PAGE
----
Sunday, 3 August 2014

Group Psychology

The idea of a linked consciousness is interesting to me. A group of independent beings sharing the same mind and memories despite separate bodies. A hive mind in other words. It is a pretty versatile concept. They can be the horde of suicidally brave enemies, knowing that their individual deaths don't impact the whole. They can be an open organization of strange beings, often with seemingly oracular knowledge and an odd form of speech. They can be a secret society with inhuman powers of strategic coordination and shared knowledge. However, the idea that prompted this post is the concept of insanity and hive minds.

I was thinking about the morality of the Cthulhu mythos and how the amorality of the major beings in the setting is compared to the interactions between a human and an ant. For most people, stepping on an ant is not a moral or immoral action. You may not go out of your way to step on an ant, but you also may not even notice their presence. If they are, say, climbing on your counter, you may brush them off because you don't want them eating your food, or for sanitary reasons, or a myriad of other justifications. Then I thought about the Elder Things. These are sapient beings on the same scale as humans, but given the tone of the setting may share the same attitudes towards humans. This may be because they are so advanced that they see us in the same way we see chimpanzees, somewhat intelligent animals with the potential to be dangerous. They may also be responsible for the creation of vertebrate life on Earth and may view us in the same way we might view a defective toaster. Regardless of their particular morality and relationship to humans, it got me thinking about what might make a species view other sapient beings in the same amoral relationship as a man and an ant.

So from the mythos setting, I got on the train of thought about hive minds. If a group has a linked consciousness from birth, they lack any other frame of reference. When confronted with another group that lacks this capacity, they might see it as insane due to it's radically different interactions from individual to individual. It may also consider the the other group to be rather stupid, or at least forgetful, as details shared by one linked entity are unknown to all individuals in the other group. If communication took place, and the hive mind was able to understand the concept of a group without a linked consciousness, it might grow to see them as inferior life, stuck in one body, with one life span. Amplify this feeling, and you could see the same relationship as between humans and ants.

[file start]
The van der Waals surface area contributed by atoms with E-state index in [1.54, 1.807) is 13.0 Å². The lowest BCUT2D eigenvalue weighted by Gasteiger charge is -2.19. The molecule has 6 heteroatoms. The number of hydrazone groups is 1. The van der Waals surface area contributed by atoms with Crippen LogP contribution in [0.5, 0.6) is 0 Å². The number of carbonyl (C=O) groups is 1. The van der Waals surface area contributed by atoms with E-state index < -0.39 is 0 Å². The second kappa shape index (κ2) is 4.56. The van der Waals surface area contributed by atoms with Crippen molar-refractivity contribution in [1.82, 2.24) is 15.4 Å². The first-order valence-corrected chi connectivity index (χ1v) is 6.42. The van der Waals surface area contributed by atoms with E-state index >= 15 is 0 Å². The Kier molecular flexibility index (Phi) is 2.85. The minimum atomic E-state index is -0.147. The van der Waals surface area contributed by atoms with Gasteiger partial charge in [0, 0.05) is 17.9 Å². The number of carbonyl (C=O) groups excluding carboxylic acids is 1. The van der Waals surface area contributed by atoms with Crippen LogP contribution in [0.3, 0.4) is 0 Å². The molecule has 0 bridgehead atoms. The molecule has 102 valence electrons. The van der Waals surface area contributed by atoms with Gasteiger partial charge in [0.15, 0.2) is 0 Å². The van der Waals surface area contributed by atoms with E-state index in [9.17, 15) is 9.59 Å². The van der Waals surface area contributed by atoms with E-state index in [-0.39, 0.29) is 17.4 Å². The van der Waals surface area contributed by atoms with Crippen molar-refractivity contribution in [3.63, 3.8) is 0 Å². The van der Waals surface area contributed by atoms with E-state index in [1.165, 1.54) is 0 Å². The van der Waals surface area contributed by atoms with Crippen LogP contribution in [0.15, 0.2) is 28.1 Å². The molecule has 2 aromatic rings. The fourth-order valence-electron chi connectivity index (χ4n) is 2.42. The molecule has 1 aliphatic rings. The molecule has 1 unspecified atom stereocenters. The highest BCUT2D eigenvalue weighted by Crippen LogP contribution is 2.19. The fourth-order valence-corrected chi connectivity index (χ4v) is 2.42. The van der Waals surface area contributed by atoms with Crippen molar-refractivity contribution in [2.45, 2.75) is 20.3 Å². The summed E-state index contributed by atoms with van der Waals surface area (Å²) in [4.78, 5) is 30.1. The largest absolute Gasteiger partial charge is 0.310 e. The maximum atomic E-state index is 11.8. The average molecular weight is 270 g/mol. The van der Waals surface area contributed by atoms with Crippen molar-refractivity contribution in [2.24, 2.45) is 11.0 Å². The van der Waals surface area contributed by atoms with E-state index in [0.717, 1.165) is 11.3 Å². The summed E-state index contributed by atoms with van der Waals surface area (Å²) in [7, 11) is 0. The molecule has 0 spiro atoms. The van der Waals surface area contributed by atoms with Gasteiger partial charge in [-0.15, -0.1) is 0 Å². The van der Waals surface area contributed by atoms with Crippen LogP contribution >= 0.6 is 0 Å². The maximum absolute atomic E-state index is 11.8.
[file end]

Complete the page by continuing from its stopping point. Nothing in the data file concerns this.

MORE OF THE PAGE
Another option for why a hive mind might view an unlinked group in an amoral fashion is, bringing this post back around to the first paragraph, a acute case of solipsism. Depending on how much individuality each part of the hive mind possessed, the idea might arise that non-linked minds simply don't exist. Another, related idea is that non-linked beings are P-Zombies (Beings that lack sentience and Qualila, but act and react as if they do) and thus physically real (unlike in the case of the solipsistic hive mind) but without a true mind. To build on that last idea, if the Hive Mind sees others as physically real, they may not even need to lack sentience or consciousness to be considered incomplete. The mere act of lacking a linked consciousness could mean the hive mind views others as mentally incomplete, lacking a major facet of what it means to be a thinking, reasoning entity. Anyways, to go back to the idea of a solipsistic hive mind, solipsism in the psychological sense seems to be linked to isolation. This seems contradictory at first glimpse, considering it is a consciousness made up of many parts, but remember, in the examples given, the hive mind is the only one of its kind, while it may be surrounded by other beings, those others are either a part of itself or unable to think and communicate on the same level as the hive mind.

You can play with other types of insanity or mental illness in hive minds as well. If the Hive mind has trouble grasping that others do not possess a linked mind, they might become paranoid, thinking that the individuality of others is a cruel trick by other linked consciousnesses. Even if they are able to intellectually grasp that others do not have the same mental faculties as them, they might become overly fearful or cautious due to the unpredictable nature of others compared to a large group consciousness. They might find the process of dealing with so many different minds and thoughts tiresome or not worth pursuing, because of the mass of personalities individual's possess.

A disclaimer for people looking to incorporate mental illness in their games, be it in the form of a hive mind or an individual. Be respectful. It may sound obvious, or patronizing, but mental illness is a serious issue with a lot of baggage attracted to it. Clear the subject matter with your group first, consider that they, or someone they know may suffer from mental illness. Even if that isn't the case, don't treat it lightly, do some research and use mental illness in a way that is true to life and, for goodness sake, don't use it as a source of humour. If the subject isn't fun or entertaining for you or your group, don't put it into your game. Sadly, some systems don't follow this advice, but do the best you can, given the framework presented to you.

As a closing note, I was originally going to skip the conceptual write up and present this as a faction/NPC/monster, but decided that it didn't really fit any of the settings posted here. I may put something up at a later date that uses this as a jumping off point, but we'll have to see.

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